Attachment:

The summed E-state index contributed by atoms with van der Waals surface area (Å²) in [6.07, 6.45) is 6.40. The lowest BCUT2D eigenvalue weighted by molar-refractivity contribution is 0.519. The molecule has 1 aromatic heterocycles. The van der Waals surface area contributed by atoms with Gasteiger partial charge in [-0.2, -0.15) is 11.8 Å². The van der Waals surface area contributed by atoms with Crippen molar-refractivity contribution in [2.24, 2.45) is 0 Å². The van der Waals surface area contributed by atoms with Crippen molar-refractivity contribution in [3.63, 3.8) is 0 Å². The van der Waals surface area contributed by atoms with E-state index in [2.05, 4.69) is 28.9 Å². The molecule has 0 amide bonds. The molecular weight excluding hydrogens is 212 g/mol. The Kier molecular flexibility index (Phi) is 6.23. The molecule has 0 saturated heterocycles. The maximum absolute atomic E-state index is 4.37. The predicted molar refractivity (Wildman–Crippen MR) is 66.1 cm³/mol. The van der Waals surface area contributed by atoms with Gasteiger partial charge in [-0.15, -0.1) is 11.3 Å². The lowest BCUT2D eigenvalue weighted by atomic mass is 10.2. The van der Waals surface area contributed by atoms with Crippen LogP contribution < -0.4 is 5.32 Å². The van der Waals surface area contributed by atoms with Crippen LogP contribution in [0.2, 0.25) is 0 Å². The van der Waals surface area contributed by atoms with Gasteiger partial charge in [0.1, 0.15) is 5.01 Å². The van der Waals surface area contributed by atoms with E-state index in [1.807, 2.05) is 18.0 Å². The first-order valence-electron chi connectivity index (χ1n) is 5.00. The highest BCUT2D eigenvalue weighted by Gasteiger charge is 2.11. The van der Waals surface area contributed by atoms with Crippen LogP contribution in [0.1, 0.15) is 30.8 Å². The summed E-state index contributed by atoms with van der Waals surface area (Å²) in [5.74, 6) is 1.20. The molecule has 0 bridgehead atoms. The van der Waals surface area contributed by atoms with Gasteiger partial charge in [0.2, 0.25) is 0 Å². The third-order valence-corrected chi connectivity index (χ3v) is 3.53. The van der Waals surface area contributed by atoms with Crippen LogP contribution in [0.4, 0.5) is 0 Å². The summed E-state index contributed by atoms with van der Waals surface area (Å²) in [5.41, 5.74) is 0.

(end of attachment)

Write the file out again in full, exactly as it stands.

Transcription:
The summed E-state index contributed by atoms with van der Waals surface area (Å²) in [6.07, 6.45) is 6.40. The lowest BCUT2D eigenvalue weighted by molar-refractivity contribution is 0.519. The molecule has 1 aromatic heterocycles. The van der Waals surface area contributed by atoms with Gasteiger partial charge in [-0.2, -0.15) is 11.8 Å². The van der Waals surface area contributed by atoms with Crippen molar-refractivity contribution in [2.24, 2.45) is 0 Å². The van der Waals surface area contributed by atoms with Crippen molar-refractivity contribution in [3.63, 3.8) is 0 Å². The van der Waals surface area contributed by atoms with E-state index in [2.05, 4.69) is 28.9 Å². The molecule has 0 amide bonds. The molecular weight excluding hydrogens is 212 g/mol. The Kier molecular flexibility index (Phi) is 6.23. The molecule has 0 saturated heterocycles. The maximum absolute atomic E-state index is 4.37. The predicted molar refractivity (Wildman–Crippen MR) is 66.1 cm³/mol. The van der Waals surface area contributed by atoms with Gasteiger partial charge in [-0.15, -0.1) is 11.3 Å². The lowest BCUT2D eigenvalue weighted by atomic mass is 10.2. The van der Waals surface area contributed by atoms with Crippen LogP contribution < -0.4 is 5.32 Å². The van der Waals surface area contributed by atoms with Crippen LogP contribution in [0.2, 0.25) is 0 Å². The van der Waals surface area contributed by atoms with Gasteiger partial charge in [0.1, 0.15) is 5.01 Å². The van der Waals surface area contributed by atoms with E-state index in [1.807, 2.05) is 18.0 Å². The first-order valence-electron chi connectivity index (χ1n) is 5.00. The highest BCUT2D eigenvalue weighted by Gasteiger charge is 2.11. The van der Waals surface area contributed by atoms with Crippen LogP contribution in [0.1, 0.15) is 30.8 Å². The summed E-state index contributed by atoms with van der Waals surface area (Å²) in [5.74, 6) is 1.20. The molecule has 0 bridgehead atoms. The van der Waals surface area contributed by atoms with Gasteiger partial charge in [0.2, 0.25) is 0 Å². The third-order valence-corrected chi connectivity index (χ3v) is 3.53. The van der Waals surface area contributed by atoms with Crippen LogP contribution in [0.4, 0.5) is 0 Å². The summed E-state index contributed by atoms with van der Waals surface area (Å²) in [5.41, 5.74) is 0.